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What is privacy?

Essentially, privacy is the ability to keep your identity and activity from being seen by others, and this definition applies to the offline world as well as the online crypto space. Here, we’re mostly concerned with crypto, so we’ll be looking at different aspects of privacy in crypto and to what extent they’re possible on “traditional” blockchains such as Bitcoin and Ethereum.

While privacy may seem to be a simple term, it actually includes several different properties of networks such as crypto, from the ability to hide someone’s real life identity to the possibility of tracing a crypto user’s transactions while only being able to tie them to a public address (and not to a real-world identity).

We’ll cover these different aspects in this lesson in terms of how they apply to blockchains that aren’t focused on privacy, before moving on to how some projects are addressing the shortcomings mentioned here in the following lessons.

Anonymity vs. pseudonymity

Blockchains are typically thought to be anonymous and private in general, but this isn’t completely true. In fact, the kind of privacy offered by Bitcoin and Ethereum, for example, can be best thought of as pseudonymity rather than true anonymity. The difference between these two terms is that, for a crypto network to be pseudonymous, it needs to be impossible (or at least difficult) for any third party to connect a user’s publicly-known identity on the network (i.e. their wallet address) to their real-life identity (i.e. their name).

In essence, we can think of a wallet address as a pseudonym, but this doesn’t exclude the possibility of determining which action was done by which pseudonym, or indeed finding all the transaction history and token balances that belong to a particular pseudonym.

For a system to be completely anonymous and private, it needs to do more than that, and here it’s worth noting that the term “anonymous” comes from the Greek term for “without a name,” while “pseudonymous” would be best translated as “having a false name.” So, true privacy and anonymity can only be enabled if it’s impossible to link together the different transactions that were done by the same user, or to find their token balances on the basis of their public address.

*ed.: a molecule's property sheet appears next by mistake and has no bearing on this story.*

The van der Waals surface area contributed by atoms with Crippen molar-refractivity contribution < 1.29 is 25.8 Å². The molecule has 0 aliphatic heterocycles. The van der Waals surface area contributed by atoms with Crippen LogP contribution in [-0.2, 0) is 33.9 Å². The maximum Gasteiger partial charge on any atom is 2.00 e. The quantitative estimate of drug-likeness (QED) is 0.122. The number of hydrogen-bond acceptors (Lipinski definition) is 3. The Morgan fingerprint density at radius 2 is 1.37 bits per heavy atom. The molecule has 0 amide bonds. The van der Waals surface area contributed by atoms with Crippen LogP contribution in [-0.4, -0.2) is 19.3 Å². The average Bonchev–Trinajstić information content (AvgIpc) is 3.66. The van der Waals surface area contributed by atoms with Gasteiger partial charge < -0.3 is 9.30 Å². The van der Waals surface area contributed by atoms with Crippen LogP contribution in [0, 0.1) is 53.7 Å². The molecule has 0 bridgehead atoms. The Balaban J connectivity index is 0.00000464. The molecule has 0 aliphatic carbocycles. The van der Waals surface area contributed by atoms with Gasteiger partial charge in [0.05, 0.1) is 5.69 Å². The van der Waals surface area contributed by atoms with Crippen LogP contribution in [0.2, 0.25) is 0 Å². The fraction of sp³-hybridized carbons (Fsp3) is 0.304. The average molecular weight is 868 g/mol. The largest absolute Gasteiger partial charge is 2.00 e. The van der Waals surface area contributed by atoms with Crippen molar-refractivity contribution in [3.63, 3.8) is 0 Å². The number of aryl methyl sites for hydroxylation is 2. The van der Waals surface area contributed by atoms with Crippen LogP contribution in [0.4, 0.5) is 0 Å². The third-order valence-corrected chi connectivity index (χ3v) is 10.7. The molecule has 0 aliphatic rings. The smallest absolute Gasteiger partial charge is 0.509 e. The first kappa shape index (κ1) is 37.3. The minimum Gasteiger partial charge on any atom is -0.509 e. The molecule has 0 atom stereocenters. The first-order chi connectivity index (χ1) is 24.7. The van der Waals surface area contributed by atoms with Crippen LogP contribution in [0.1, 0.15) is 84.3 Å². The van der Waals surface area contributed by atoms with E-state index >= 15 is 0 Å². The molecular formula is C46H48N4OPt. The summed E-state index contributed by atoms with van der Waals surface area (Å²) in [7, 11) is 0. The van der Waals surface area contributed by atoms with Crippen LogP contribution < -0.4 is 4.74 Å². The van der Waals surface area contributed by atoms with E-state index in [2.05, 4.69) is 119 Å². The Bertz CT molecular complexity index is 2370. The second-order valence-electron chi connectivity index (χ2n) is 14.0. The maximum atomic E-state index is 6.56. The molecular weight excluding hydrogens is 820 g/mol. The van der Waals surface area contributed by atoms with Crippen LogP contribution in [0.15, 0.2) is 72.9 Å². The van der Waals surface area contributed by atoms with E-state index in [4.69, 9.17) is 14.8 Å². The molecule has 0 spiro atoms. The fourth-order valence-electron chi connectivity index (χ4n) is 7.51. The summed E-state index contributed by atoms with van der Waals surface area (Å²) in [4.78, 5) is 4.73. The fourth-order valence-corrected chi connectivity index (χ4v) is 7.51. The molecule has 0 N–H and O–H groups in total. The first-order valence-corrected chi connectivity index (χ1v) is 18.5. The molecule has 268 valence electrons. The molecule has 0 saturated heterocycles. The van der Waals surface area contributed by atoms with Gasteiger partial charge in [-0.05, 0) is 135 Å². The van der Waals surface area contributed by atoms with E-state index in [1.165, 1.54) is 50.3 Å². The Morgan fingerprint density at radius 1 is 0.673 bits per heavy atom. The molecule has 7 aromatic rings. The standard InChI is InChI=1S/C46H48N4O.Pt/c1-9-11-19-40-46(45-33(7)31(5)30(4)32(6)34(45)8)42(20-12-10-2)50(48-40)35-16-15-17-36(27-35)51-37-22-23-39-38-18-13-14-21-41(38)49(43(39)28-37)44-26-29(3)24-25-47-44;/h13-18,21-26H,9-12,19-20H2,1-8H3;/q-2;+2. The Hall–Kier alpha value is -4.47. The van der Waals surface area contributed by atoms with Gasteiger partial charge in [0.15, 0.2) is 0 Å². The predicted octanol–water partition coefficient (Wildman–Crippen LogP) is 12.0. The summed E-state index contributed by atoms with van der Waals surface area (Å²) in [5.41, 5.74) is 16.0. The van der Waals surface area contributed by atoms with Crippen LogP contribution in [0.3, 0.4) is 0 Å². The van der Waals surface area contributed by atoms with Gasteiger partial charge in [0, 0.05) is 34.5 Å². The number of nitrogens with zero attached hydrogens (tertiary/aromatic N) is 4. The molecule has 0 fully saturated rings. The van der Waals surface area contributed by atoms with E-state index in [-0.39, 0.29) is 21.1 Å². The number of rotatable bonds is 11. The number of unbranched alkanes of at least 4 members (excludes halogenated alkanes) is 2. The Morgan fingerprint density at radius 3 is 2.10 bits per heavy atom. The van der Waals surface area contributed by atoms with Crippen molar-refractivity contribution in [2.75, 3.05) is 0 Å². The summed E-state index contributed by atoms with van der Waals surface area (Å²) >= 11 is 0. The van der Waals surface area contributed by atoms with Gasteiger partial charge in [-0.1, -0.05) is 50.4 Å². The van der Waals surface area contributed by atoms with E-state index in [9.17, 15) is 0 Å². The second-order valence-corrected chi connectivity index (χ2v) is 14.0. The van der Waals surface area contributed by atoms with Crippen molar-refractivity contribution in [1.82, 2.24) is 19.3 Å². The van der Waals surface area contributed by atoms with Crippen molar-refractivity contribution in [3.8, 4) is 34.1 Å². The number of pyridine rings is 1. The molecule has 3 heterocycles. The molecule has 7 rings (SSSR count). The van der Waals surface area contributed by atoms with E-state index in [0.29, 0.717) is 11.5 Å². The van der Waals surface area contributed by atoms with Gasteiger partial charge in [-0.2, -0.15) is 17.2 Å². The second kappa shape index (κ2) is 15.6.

Why is this important? If a system is only pseudonymous, then it only takes a very simple slip-up on the user’s part for their entire transaction history to become public. If a user does anything that would link their real-world identity to a wallet address on a blockchain, then everything they own on that blockchain, as well as their entire transaction history, would be known to everyone.

If, however, a system is truly anonymous, then a similar slip-up would only reveal one specific action (for example, the fact that a user received a certain number of tokens at a specific time), while everything else would remain hidden.

Privacy on Bitcoin, Ethereum and similar blockchains

So how do the biggest blockchains of today handle the demands of privacy outlined above?

Typically, they’re pseudonymous, meaning that it’s impossible to connect someone’s wallet address to their real-world identity, but knowing a wallet address is enough to see all the token balances and transactions of that wallet. What’s more, the wallet address or public key is a piece of information that needs to be public, since it’s required for anyone to be able to send tokens to the user.

In other words, if user A wants to send some tokens to user B, they need to know user B’s wallet address, which also lets them see all of user B’s transactions and balances (and vice versa, since B will see which wallet the tokens came from). If user A also happens to know who user B is in real life, then it’s clear that there isn’t much in the way of privacy left in such a system.

There are different ways of addressing this difficulty on the most popular blockchains of today, and that will be covered in the next lesson. Then, we will move on to more innovative approaches that start out with a privacy-centered focus, rather than adding it in at a later stage.